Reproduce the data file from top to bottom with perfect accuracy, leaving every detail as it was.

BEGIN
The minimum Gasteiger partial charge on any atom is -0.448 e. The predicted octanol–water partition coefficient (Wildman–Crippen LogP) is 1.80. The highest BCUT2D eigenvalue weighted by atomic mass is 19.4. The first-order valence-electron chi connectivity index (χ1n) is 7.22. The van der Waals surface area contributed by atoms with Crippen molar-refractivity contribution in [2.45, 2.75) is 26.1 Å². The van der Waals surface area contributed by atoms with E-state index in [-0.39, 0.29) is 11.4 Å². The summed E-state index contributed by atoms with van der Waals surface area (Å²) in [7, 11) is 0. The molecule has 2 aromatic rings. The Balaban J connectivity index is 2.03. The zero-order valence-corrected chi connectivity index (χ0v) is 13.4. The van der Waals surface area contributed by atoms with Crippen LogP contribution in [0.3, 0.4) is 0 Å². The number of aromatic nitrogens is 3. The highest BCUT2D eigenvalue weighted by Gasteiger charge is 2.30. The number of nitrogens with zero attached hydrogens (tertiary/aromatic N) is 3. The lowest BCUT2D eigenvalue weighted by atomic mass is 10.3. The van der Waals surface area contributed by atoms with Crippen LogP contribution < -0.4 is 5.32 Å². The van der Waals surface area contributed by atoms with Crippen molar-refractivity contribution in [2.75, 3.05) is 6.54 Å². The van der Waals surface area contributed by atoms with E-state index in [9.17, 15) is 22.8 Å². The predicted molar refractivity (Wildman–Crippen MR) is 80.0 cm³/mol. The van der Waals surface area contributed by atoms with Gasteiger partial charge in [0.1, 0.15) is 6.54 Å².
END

The minimum Gasteiger partial charge on any atom is -0.448 e. The predicted octanol–water partition coefficient (Wildman–Crippen LogP) is 1.80. The highest BCUT2D eigenvalue weighted by atomic mass is 19.4. The first-order valence-electron chi connectivity index (χ1n) is 7.22. The van der Waals surface area contributed by atoms with Crippen molar-refractivity contribution in [2.45, 2.75) is 26.1 Å². The van der Waals surface area contributed by atoms with E-state index in [-0.39, 0.29) is 11.4 Å². The summed E-state index contributed by atoms with van der Waals surface area (Å²) in [7, 11) is 0. The molecule has 2 aromatic rings. The Balaban J connectivity index is 2.03. The zero-order valence-corrected chi connectivity index (χ0v) is 13.4. The van der Waals surface area contributed by atoms with Crippen LogP contribution in [0.3, 0.4) is 0 Å². The number of aromatic nitrogens is 3. The highest BCUT2D eigenvalue weighted by Gasteiger charge is 2.30. The number of nitrogens with zero attached hydrogens (tertiary/aromatic N) is 3. The lowest BCUT2D eigenvalue weighted by atomic mass is 10.3. The van der Waals surface area contributed by atoms with Crippen LogP contribution < -0.4 is 5.32 Å². The van der Waals surface area contributed by atoms with Crippen molar-refractivity contribution in [2.75, 3.05) is 6.54 Å². The van der Waals surface area contributed by atoms with E-state index in [9.17, 15) is 22.8 Å². The predicted molar refractivity (Wildman–Crippen MR) is 80.0 cm³/mol. The van der Waals surface area contributed by atoms with Gasteiger partial charge in [0.1, 0.15) is 6.54 Å².